Tuesday, April 13, 2010

Coaching Lessons: How to Manage Your Spouse

Nothing in this life is quite as difficult as managing other people. Most of us have all we can handle managing ourselves. When it comes to organizing a group, motivating a team, or just getting another person to do his best... we often come up short.

Managing is so difficult that the business world pays very high salaries to those who are very good at it.

Yet, it would be a mistake to imagine that this skill only pertains to the shop floor or the dugout or the board room. When it comes to marriage, it is important that one understands the importance of management skills.

Take a specific problem, one that was asked of Emily Yoffe, who writes the estimable Dear Prudence column at Slate. Link here.

Yesterday a man wrote to Prudence because he had reached his limit with his wife. He proclaimed her a wonderful wife, a stay-at-home mother caring for two small children, who had one conspicuous flaw. Her personal appearance was a shambles. She wore ratty gym clothes all the time: tee shirts, gym shorts, hoodies, jeans. That was it, no matter the occasion.

Her husband was embarrassed when she accompanied him to a restaurant wearing gym shorts and a tee shirt. She went to Christmas mass in jeans and a hoodie. And she recentlly attended a wedding dressed in a sweater set and khakis.

He has tried to talk to her. He has encouraged her to go shopping. He has been more than willing to pay for whatever she wants to buy.

But every time he brings up the subject she becomes defensive and emotional. He is at his wit's end.

What should he do? How would he handle the problem if it were a management issue? We understand that he cannot impose a dress code on his wife.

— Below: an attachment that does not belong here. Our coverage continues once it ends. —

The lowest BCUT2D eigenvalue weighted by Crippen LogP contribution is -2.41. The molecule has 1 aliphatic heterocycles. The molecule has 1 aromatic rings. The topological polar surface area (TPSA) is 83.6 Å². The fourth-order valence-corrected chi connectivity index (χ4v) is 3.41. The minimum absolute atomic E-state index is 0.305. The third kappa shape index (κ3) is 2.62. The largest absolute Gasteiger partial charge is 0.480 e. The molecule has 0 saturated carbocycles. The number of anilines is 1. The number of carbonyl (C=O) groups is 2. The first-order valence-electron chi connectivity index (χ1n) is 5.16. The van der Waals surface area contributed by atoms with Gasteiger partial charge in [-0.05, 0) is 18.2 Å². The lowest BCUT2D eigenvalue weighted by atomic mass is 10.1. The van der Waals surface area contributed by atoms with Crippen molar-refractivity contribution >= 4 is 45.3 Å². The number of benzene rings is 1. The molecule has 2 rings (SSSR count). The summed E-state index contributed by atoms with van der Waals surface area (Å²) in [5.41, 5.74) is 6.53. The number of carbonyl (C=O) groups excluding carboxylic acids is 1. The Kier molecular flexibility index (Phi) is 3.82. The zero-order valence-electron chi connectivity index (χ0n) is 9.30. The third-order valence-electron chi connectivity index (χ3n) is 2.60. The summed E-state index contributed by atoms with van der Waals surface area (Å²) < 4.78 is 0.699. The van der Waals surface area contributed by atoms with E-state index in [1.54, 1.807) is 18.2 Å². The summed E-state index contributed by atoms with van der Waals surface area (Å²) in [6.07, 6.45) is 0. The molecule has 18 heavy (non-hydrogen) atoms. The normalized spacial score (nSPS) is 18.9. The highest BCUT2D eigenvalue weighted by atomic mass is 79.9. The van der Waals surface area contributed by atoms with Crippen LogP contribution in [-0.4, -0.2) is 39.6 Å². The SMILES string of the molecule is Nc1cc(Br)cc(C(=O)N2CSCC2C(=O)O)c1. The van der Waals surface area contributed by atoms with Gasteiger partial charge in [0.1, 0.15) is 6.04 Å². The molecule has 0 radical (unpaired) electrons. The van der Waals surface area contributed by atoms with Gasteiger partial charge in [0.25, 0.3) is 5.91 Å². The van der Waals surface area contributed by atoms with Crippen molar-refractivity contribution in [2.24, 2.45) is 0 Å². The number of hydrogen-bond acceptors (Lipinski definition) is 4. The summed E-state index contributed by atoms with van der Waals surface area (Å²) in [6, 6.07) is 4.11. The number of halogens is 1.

It helps to know what the problem is. Has his insistence made her appearance a point of personal pride, to the point that she is offended by the implication that she, an adult woman, does not know how to address herself? Might he do better to follow the example of Prudence's husband, and simply not notice?

Not noticing might well be taken as a vote of confidence in a wife's ability to dress herself. Becoming a fashion critic is not necessarily the best approach. Besides, red blooded husbands are supposed to be thinking of getting their wives out of their clothes, not the other way around. Has he never considered that gym shorts are sexy because they come off so easily.

It may seem counterintuitive, but a man can tell his wife that she is beautiful no matter what she is wearing. Between "You look beautiful" and "I hate what you're wearing" the first will likely be a more powerful motivator.

But, I didn't need to tell you that.

One should mention that the wife in question should be checked out by a physician. I am not qualified to judge whether or not her behavior signifies an underlying medical condition, but there is no harm in having a checkup.

She seems to be suffering from some form of depression, perhaps postpartum, but that is a medical issue, one that needs to be identified as such before it can be treated.